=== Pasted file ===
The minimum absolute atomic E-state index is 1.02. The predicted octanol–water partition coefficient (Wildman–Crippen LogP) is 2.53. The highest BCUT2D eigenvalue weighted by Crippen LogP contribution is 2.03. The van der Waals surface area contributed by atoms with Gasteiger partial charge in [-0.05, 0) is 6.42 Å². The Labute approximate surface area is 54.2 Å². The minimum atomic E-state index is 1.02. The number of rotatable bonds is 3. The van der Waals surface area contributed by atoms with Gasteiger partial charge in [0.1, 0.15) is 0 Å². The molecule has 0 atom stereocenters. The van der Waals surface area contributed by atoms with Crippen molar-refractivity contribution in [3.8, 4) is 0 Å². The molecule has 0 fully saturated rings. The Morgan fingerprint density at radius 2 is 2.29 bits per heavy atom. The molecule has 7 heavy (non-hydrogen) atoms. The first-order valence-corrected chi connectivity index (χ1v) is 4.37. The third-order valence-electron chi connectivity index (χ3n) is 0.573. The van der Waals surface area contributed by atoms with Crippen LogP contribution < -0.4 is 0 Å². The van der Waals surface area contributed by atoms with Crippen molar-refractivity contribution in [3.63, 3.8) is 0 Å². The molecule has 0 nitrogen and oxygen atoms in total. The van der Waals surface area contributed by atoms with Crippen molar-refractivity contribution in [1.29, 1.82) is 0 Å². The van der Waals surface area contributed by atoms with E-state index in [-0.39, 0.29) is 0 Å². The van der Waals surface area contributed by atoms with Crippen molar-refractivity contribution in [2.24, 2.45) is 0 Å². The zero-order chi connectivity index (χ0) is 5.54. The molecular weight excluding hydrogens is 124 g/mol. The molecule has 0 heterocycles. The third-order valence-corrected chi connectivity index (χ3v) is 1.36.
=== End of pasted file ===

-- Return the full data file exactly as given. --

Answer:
The minimum absolute atomic E-state index is 1.02. The predicted octanol–water partition coefficient (Wildman–Crippen LogP) is 2.53. The highest BCUT2D eigenvalue weighted by Crippen LogP contribution is 2.03. The van der Waals surface area contributed by atoms with Gasteiger partial charge in [-0.05, 0) is 6.42 Å². The Labute approximate surface area is 54.2 Å². The minimum atomic E-state index is 1.02. The number of rotatable bonds is 3. The van der Waals surface area contributed by atoms with Gasteiger partial charge in [0.1, 0.15) is 0 Å². The molecule has 0 atom stereocenters. The van der Waals surface area contributed by atoms with Crippen molar-refractivity contribution in [3.8, 4) is 0 Å². The molecule has 0 fully saturated rings. The Morgan fingerprint density at radius 2 is 2.29 bits per heavy atom. The molecule has 7 heavy (non-hydrogen) atoms. The first-order valence-corrected chi connectivity index (χ1v) is 4.37. The third-order valence-electron chi connectivity index (χ3n) is 0.573. The van der Waals surface area contributed by atoms with Crippen LogP contribution < -0.4 is 0 Å². The van der Waals surface area contributed by atoms with Crippen molar-refractivity contribution in [3.63, 3.8) is 0 Å². The molecule has 0 nitrogen and oxygen atoms in total. The van der Waals surface area contributed by atoms with Crippen molar-refractivity contribution in [1.29, 1.82) is 0 Å². The van der Waals surface area contributed by atoms with E-state index in [-0.39, 0.29) is 0 Å². The van der Waals surface area contributed by atoms with Crippen molar-refractivity contribution in [2.24, 2.45) is 0 Å². The zero-order chi connectivity index (χ0) is 5.54. The molecular weight excluding hydrogens is 124 g/mol. The molecule has 0 heterocycles. The third-order valence-corrected chi connectivity index (χ3v) is 1.36.